It’s part four of our Kickass Woman in VR interview series! Here’s part one, part two and part three. We’re getting to know some of the leading women in virtual reality – what got them into it, what makes them tick and what they’re excited about.
This week, it’s Sarah Jones, who started her career as a TV news reporter for ITV and GMTV, followed by spending a year in New York covering the ’08 Obama elections. During that time, she did a lot of immersive reporting, which partly inspired her passion for virtual reality. When she then moved into academia, she was able to experiment with mobile filmmaking –shooting and editing on phones and tablets. That led her to become interested in 360-degree filming, and opportunities to create virtual worlds.
At the moment, Sarah’s working on a PHD in immersive reporting; where the journalist becomes the story. She’s currently experimenting with 360 rigs with GoPros attached, then using VideoStitch to bring it all together. She’s planning to use this as an educational tool for her students.
Next, she’ll be mixing journalism and gaming to create a VR platform where students can make choices about where they are and where they go to create their news reports. The choices they make will have a huge effect on the outcome of the story, and the assignment. Sarah will be talking about this project at the Media Education Conference in Boston this November.
In the meantime, she’s been talking to us.
Hi Sarah! Can you tell us about your first introduction to VR?
My best memory of an introduction to VR comes from my three year old. I put Google Cardboard on her earlier this year and her face was amazing. She could see dinosaurs and ride rollercoasters. It is that opportunity to bring learning environments to life that inspires me.
What inspired you to join the VR industry?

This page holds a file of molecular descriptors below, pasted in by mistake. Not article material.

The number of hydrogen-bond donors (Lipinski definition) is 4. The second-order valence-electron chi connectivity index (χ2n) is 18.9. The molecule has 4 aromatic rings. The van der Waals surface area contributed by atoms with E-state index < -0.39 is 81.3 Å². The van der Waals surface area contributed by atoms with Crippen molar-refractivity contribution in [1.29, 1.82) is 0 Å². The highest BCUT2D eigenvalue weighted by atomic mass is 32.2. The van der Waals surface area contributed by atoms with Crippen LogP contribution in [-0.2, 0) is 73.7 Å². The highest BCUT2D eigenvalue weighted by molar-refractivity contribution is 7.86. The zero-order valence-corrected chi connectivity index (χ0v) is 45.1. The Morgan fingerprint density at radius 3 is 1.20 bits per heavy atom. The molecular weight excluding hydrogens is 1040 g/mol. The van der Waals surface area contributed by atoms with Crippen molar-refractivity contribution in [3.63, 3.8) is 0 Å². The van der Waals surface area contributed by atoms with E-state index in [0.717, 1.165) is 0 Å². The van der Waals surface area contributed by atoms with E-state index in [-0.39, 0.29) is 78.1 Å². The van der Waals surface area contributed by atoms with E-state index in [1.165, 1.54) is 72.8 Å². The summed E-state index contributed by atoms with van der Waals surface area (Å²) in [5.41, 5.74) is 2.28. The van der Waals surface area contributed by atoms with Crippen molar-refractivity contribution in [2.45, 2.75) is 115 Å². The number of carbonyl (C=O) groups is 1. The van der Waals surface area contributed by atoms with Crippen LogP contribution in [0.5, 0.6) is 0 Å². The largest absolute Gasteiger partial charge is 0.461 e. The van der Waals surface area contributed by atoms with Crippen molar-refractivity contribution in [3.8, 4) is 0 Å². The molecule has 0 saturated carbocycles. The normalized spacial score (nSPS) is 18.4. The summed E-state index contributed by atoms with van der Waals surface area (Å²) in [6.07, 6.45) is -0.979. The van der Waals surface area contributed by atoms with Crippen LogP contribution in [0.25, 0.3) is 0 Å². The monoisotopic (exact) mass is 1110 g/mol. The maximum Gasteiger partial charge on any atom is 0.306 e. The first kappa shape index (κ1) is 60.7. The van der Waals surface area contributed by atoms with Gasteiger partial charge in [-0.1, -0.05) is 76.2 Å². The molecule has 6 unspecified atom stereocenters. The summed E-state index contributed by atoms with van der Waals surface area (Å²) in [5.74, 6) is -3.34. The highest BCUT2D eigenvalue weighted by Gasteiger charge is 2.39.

I’ve always been looking for new ways of telling stories and this led me to explore the opportunities for VR. I’m not a gamer so was looking to find an accessible opportunity for VR that had serious applications. For me, that came with Cardboard and stories like Vice’s Millions March, or the Hong Kong Unrest. This was when VR became an opportunity to develop storytelling and further enhance the learning experience for students.
How has working in the industry changed your first thoughts on VR?
I’m very much starting out and looking at it from two perspectives; the first is a platform for education and the other is immersive storytelling. What I find exciting about VR is the opportunity to apply the technology to any platform. There are brilliant examples of VR for healthcare in the rehabilitation of patients in Birmingham University and through military training exercises. These projects are exciting and show the serious applications of the technology, away from just film and games.
It is a lot more accessible than you would think and there are great online communities to follow and engage with on social media. I’m always seeing awesome new groups like @vrgrls on Twitter and people like Nonny de la Pena who are paving the way for women in VR. Like a lot of tech organisations, it is male dominated but I hope that is changing. It has to when my three year old daughter is walking around experiencing virtual reality.